Living on the Mississippi River causes me to take it for granted. Even though it is the largest and most underused fishery in America, I do not seek-out its bounty nearly enough. So when Mark Clemens invited my youngest, Parker, and me to go with him for channel catfish on the Great River, I quickly accepted.
Clemens is a nationally known outdoor photographer and avid fisherman. His photos appear in many periodicals each year and one of his photos is the cover shot for my turkey hunting book entitled; “If You Call Them…They Will Come,” available at www.mikeroux.com.
Clemens also has a nice deck-boat outfitted for Mississippi River fishing. Parker and I met Clemens at the marina at Fort Madison, Iowa. From there we went south. As we motored, Clemens explained a bit about our plan for the day.
Parker Dietrich takes two hands to hold a really nice Mississippi River channel catfish. (Photos by Mike Roux)
Use Shad, Night Crawlers
It seems as though there is a big natural shad kill on the River late each winter. It has something to do with changing oxygen levels. Clemens and his friends net thousands of shad during this time and cut them up to use as catfish bait all summer. The entrails or “shad guts” as they are called, are the very best part of the shad to use. Clemens also had some night crawlers, based on recent reports of big cats being caught on them, as well.
As we approached our first spot, I learned how important boat position is when setting-up on big catfish. Clemens anchors both ends of the boat so that all lines can be fished off the same side. This keeps things more organized and handier for the three guys manning six rods.
Parker started of with a night crawler, I was using shad guts, and Clemens put on shad sides. This way we could find out which would be the choice of the day for the catfish. The night crawler turned the first fish.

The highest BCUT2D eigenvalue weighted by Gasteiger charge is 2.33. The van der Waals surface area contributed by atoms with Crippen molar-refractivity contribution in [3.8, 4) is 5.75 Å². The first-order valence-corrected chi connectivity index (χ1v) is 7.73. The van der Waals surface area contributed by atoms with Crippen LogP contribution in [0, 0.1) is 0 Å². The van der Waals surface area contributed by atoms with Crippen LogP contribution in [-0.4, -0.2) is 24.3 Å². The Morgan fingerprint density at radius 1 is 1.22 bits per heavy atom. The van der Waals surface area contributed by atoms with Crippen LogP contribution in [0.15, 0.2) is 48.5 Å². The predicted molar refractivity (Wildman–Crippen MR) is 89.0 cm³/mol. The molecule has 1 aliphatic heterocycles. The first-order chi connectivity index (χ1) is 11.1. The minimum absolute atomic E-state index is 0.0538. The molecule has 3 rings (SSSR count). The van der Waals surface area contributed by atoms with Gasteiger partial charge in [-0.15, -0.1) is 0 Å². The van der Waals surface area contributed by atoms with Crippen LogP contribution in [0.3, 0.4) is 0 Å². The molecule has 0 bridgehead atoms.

There was huge swirl in about a foot of water as Parker set the hook on a dandy cat. He turned the big cat, but failed get a hook-set.
“Don’t worry,” Clemens encouraged. “There’s plenty more where that came from.”
River pro Mark Clemens (left) and his partner Parker are holding lots of great catfish fillets.
It was not long before one of Clemens’ rods got hit. He did get his hook set and boated a nice 5-pounder.
A Double On ‘Cats’
“That’s a good start,” I said to my partners. Just then I got hit and so did Parker. Mine was a 2-pound channel cat … Parker’s was a bluegill!
We teased Parker mercilessly about his catch. He took it well and reminded us it was not over yet. He proved his point by catching the next two catfish, one of which weighed about 6-pounds.
I missed one, Clemens caught one and then decided we should try a new spot. He took us to a place where a small creek dumped into the big River. It took him a couple of tries to get the boat exactly where he wanted it, but it soon became apparent why. He wanted us to cast right into the creek’s channel where it hit the River.
Using a net to get big catfish into the boat is a must on the Great River.
This spot really paid off. All three of us caught quality fish really quickly. Parker then caught a drum and took another load if ribbing. He wasted no time in shutting us up again with a 7-pound catfish!
By late morning, we had a live-well full of fish and all the cleaning we wanted. Clemens put us on good fish and kept us there for the whole trip. He took the time to teach us the ways of the River, and the ways of one of its tastiest residents, the channel catfish.
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